Love and dating

And once again there’s a thread about relationships. Mucky things, those. I tried to search if this particular subject has been brought up before, but apparently guests are deemed unqualified to handle the search engine.

I’ve never been in love. Right now, I’m 21 years old and I’ve never had anything as much as a puppy-dog infatuation with the girl next door, my biology teacher, the local firemen brigade or any kind of farmyard animal*.

I’ve had a serious relationship before with one of my female friends which was quite serious. She was hopelessly in love with me, and I simply thought she was great to hang around with. I told her this (I think you’re great but I’m not in love) which resulted in bucketloads of angst. For different reasons that relationship ended a year later. (We had fun in the mean time, though)

Now, I’m kind of a hopeless romantic. I have this idea in my head that a relationship should not only be based on friendship, understanding, mutual interest and attraction (plus a whole lot of other things) but also pure, undying love**. Whatever that is.

I’d love go get into that whole dating thing, and there are (at least) two people who I’d be interested in pursuing as they’ve both got wonderful and interesting personalities. Thing is: I’m not in love with either of them. Dating would be an option, but hooking up? Nope. Based on their personalities and interests I wouldn’t mind spending the rest of my life with either one, but for some reason it doesn’t seem right to me to do this without being in love. It feels wrong and deceitful to me.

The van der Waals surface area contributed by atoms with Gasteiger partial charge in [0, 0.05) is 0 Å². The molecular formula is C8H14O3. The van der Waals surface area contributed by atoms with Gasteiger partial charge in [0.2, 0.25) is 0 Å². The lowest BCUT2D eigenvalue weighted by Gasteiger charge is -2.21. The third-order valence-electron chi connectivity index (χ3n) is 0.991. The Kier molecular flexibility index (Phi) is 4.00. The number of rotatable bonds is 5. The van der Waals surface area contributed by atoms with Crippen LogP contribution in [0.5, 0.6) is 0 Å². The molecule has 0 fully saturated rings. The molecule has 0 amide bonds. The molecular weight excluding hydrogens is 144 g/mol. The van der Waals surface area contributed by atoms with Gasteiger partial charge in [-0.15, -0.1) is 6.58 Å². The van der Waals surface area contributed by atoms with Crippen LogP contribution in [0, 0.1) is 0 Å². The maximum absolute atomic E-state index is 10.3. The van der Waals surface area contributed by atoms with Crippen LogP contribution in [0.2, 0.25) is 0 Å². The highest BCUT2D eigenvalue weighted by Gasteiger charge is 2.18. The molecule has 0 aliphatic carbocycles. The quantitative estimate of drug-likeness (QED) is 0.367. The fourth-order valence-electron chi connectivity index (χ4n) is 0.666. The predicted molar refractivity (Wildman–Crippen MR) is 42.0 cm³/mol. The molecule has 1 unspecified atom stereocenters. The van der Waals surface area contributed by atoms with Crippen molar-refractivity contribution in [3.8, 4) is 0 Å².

Why? Well, I’m kind of afraid that if I do successfully hook up with either of them and things work out, I’ll be married and 20 years later I’ll fall in love with my secretary / neighbour / car salesperson, and this development will thoroughly wreck my (theoretical) marriage.

As this is the Dope, I figure someone here has been there, done that and received a shiny Tshirt because of it. I hope I’ve been clear enough, and that someone will come along shortly to offer some advice, their own experiences or a good solid kick in the rear. I can use all three.

*sorry to beat dead sheep, Hal.
**personally, I blame The Princess Bride.

I’m puzzled by your statement that you’re not in love with either of the two people that you’d consider dating. Anything that you feel before you spend a lot of time with someone in a dating context is infatuation, not love. Most people fall in love while they’re dating someone- you’re going about it backwards to think you should be in love with them even before you start dating them.

Go ahead and ask someone out that you think you may be compatible with. Don’t worry about the love part yet- talk about putting the horse before the cart!

Er… yeah, I think that’s “the cart before the horse”… whatever, it’s early.

I agree with trublmakr. Besides just being fun, dating’s more of an audition process to see just who exactly you could fall in love and spend the rest of your life with. If you see that potential in either of these two people, then maybe they’re a good place to try out your dating training wheels.

And dating, even for a long time, doesn’t mean that you’re locked into a promise of marriage. If you don’t want to be married, then don’t get married. If you date and decide that you don’t want to be married to them, well, then it might be a good time to stop dating them. But it might not matter either, if the both of you are above-board about being into it for other reasons than marriage. Plenty of dates don’t lead to marriage, and in many cases, neither do plenty of long-term relationships.